Stone found guilty of attemped murder
Stone found guilty of attemped murder

Loyalist killer Michael Stone was found guilty today of attempting to murder Sinn Féin leaders Gerry Adams and Martin McGuinness in a one-man armed attack on the Stormont Assembly.

The 53-year-old former UDA leader was convicted at Belfast Crown Court of the infamous incident in November 2006 when he stormed the building, while the Assembly was in session, armed with explosives and other weapons.

Stone, who gained notoriety in 1988 when he killed three mourners at an IRA funeral in West Belfast, claimed his actions at Stormont were all part of an elaborate performance art display.

Delivering his judgment in the non-jury trial, Mr Justice Deeney rejected this claim as being “wholly undeserved of belief”.

TV cameras in situ to cover political developments in the North’s stalling peace process captured the moment a hobbling Stone burst through the revolving doors and was trapped in a doorway by two security guards, but not before he flung a hissing device into Stormont’s Great Hall.

The judge said defence evidence that Stone had been taking part in some sort of a “comic parody” was “hopelessly unconvincing” and “self-contradictory”.

“I am satisfied that Mr Stone went to Stormont to try and murder the two Sinn Féin leaders on November 24, 2006,” he said.

A number of Stone’s former allies in the unionist paramilitary UDA described the failed attack on Stormont as amounting to a kind of self-parody of Stone’s 1988 Milltown cemetery attack, apparently motivating his defence strategy.

As well as the two attempted murder charges, he was convicted on seven other counts, including possession of nail bombs, three knives, a garrotte and an axe, as well as causing criminal damage to the Stormont building.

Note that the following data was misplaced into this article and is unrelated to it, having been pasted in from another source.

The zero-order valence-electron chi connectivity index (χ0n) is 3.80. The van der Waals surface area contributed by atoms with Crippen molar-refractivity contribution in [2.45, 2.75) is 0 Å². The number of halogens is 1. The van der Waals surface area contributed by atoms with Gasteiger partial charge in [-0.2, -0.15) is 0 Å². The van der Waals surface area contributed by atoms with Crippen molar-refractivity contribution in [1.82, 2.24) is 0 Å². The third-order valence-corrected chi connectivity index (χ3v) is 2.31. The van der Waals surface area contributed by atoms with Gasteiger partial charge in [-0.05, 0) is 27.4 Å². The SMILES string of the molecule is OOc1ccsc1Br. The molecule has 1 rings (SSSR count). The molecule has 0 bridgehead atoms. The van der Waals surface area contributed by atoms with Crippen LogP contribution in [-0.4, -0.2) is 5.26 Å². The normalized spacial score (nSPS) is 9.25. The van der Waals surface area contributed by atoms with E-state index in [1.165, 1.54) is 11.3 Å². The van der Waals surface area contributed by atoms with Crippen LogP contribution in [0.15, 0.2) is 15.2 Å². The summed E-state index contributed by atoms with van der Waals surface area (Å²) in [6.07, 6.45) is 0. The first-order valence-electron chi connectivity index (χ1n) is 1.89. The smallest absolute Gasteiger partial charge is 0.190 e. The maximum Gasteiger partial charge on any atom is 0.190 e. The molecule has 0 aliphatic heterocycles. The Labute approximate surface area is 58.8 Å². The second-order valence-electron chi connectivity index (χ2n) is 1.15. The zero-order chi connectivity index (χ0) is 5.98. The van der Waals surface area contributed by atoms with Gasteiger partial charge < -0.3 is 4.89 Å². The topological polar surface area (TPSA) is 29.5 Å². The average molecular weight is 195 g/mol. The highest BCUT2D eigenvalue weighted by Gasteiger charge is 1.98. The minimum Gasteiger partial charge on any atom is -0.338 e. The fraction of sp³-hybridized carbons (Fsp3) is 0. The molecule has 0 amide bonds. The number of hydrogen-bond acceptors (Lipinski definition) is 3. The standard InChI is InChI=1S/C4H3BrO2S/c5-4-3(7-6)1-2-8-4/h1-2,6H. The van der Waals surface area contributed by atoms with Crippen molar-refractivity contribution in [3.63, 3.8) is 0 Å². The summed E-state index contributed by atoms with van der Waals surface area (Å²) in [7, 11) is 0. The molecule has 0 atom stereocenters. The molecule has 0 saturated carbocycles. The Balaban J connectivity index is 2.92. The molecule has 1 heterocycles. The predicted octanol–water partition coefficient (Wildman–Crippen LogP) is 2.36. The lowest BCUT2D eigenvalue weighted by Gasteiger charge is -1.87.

During the four-and-a-half-week trial defence lawyers had argued that these weapons were all “props”, while letters Stone sent to two journalists outlining his intention to kill the senior republicans were also part of his “script”.

The piece of interpretative theatre was designed to expose the hypocrisy of local politicians, the multiple killer had claimed.

But Crown prosecutors dismissed these theories as nonsense, accusing Stone of dreaming them up after the event in a bid to explain away murderous intentions.

The judge concurred with that assessment today and said the defence had failed to put any doubt in his mind that Stone had set out to kill the senior republicans.

He asked if it was supposed to be some form of act that had Stone admitted his desire to kill the men during police interview after his arrest.

“If this had really been a mere protest, that was the time to tell the police,” he said.

After the verdict was read out, Stone, dressed in trademark denim jacket and jeans, shouted from the dock: “It is another concession to the Shinners (Sinn Féin).”

The event happened four months before the historic power-sharing deal between Sinn Féin and the Democratic Unionists on the day Ian Paisley and Martin McGuinness were due to be nominated as Northern Ireland’s new First and Deputy First Ministers.

The trial, which was interrupted in June when Stone sacked some of his legal team, ended in late September with Mr Deeney taking the last six weeks to reach today’s judgment.

Stone, who was released from prison on licence under the terms of the 1998 Good Friday Peace Agreement, will be sentenced next month.

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